Governor rejects lease plan: Updated




Prudhoe Bay - Wikipedia photo
Prudhoe Bay – Wikipedia photo

Without even a whisper to the media, Alaska Governor Bill Walker has rejected the Prudhoe Bay Plan of Development. He went full Venezuela.

The governor has chosen a route of planned uncertainty by rejecting the required plan and extending the existing operating agreement until November.

This is a step a sovereign might take if it planned to “nationalize” its oil. It’s the Hugo Chavez move of the century and will send shock waves throughout the energy sector.

Governor Walker is hanging the threat of lease foreclosure and eviction over the heads of producers who have been, in good faith, developing and producing oil for Alaska for over a generation.

As reported here last month, Governor Walker’s Administration demanded confidential information from the major producers in Alaska, relating to how they pan to market the gas they hold in their leases.

That part of the story is best explained by the Alaska Journal of Commerce in April.

BP, the field operator said, in no uncertain terms, that it can’t give over the marketing plans because it would be an anti-trust violation if the companies had each other’s plans.


On the day when the Acting DNR Commissioner walked out on the Administration, the governor came within an inch of defaulting the lease agreement.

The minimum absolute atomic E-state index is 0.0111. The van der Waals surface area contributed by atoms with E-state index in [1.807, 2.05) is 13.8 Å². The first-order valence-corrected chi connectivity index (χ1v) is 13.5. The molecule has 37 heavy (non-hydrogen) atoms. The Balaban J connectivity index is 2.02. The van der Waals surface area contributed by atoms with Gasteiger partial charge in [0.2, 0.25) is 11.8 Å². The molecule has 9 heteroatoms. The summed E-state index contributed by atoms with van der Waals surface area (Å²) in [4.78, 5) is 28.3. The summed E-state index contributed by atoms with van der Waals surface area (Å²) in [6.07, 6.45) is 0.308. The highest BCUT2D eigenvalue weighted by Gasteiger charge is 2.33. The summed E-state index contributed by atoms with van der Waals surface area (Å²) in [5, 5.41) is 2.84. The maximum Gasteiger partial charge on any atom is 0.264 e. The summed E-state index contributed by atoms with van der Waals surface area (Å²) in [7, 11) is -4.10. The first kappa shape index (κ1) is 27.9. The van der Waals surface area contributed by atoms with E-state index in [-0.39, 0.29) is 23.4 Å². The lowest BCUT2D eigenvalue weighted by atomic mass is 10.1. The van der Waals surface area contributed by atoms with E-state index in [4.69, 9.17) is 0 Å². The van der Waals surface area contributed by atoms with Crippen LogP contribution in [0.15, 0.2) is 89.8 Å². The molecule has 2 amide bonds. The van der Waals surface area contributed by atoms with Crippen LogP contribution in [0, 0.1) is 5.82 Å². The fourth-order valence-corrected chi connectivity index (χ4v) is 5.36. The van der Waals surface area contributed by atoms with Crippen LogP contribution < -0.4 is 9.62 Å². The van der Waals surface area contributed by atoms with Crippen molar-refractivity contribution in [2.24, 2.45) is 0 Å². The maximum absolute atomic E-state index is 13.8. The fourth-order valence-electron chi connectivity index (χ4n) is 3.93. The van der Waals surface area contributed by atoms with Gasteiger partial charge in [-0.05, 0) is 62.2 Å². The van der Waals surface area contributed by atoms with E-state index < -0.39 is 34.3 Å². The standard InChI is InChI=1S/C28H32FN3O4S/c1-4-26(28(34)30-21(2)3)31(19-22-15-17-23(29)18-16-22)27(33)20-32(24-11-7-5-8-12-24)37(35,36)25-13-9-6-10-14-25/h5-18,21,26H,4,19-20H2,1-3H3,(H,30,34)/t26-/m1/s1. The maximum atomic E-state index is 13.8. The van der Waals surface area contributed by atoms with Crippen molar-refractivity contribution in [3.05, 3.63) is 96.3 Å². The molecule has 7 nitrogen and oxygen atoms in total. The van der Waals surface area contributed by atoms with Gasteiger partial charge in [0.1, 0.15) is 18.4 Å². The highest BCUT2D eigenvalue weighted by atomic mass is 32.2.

But the governor was undeterred. He hired himself a new DNR commissioner, Andy Mack, who has a long history of opposing development. Mack is historically on the side of the environmentalist lobby and he’s now in charge of our resource-based economy. He now has the job where he will make critical decisions regarding the gas line and the oil fields.

Over at the Alaska Gasline Development Corporation, the brand new president Keith Meyer just finished telling the Senate and House Joint Natural Resources Committee that the state is going to go it alone on the gasline.

The State of Alaska is moving ahead without the other three partners on a $55 billion construction project, the largest in North American history.

When sitting in front of the same committee on Wednesday, representatives for the three producers were all asked if they had suspended negotiations on the fiscal and commercial terms for the gasline.

They all answered they had not suspended negotiations.

That means only one partner has suspended negotiations: The Governor of Alaska.

Only one partner has taken the unprecedented step of threatening foreclosure on the companies who produce oil in good faith.

Only one partner has asked those companies to violate anti-trust laws and disclose how they would market their gas.

Although Point Thomson was in litigation for a decade, Prudhoe Bay has been a producing oil field for the past 40 years, not an undeveloped resource. What the governor has done is an unprecedented move in the history of oil and gas in Alaska.

Update: On the Friday edition of the Dave Stieren Show on KFQD, Senator Cathy Giessel, who chairs the Senate Natural Resources Committee, said the combination of events this week was startling: “Alaskans need to ask themselves if they want their state government owning an oil company.” She expressed doubt about whether the gasline project could move forward under the current conditions the governor has created.

If you would like a PDF version of the letter, contact [email protected]

June 30 PBU letter(1) June 30 PBU letter(1)

June 30 PBU letter2

June 30 PBU letter3

June 30 PBU letter4

June 30 PBU letter5

June 30 PBU letter6

June 30 PBU letter7

June 30 PBU letter8

June 30 PBU letter9

June 30 PBU letter10

June 30 PBU letter11

June 30 PBU letter12

June 30 PBU letter13

June 30 PBU letter14

June 30 PBU letter15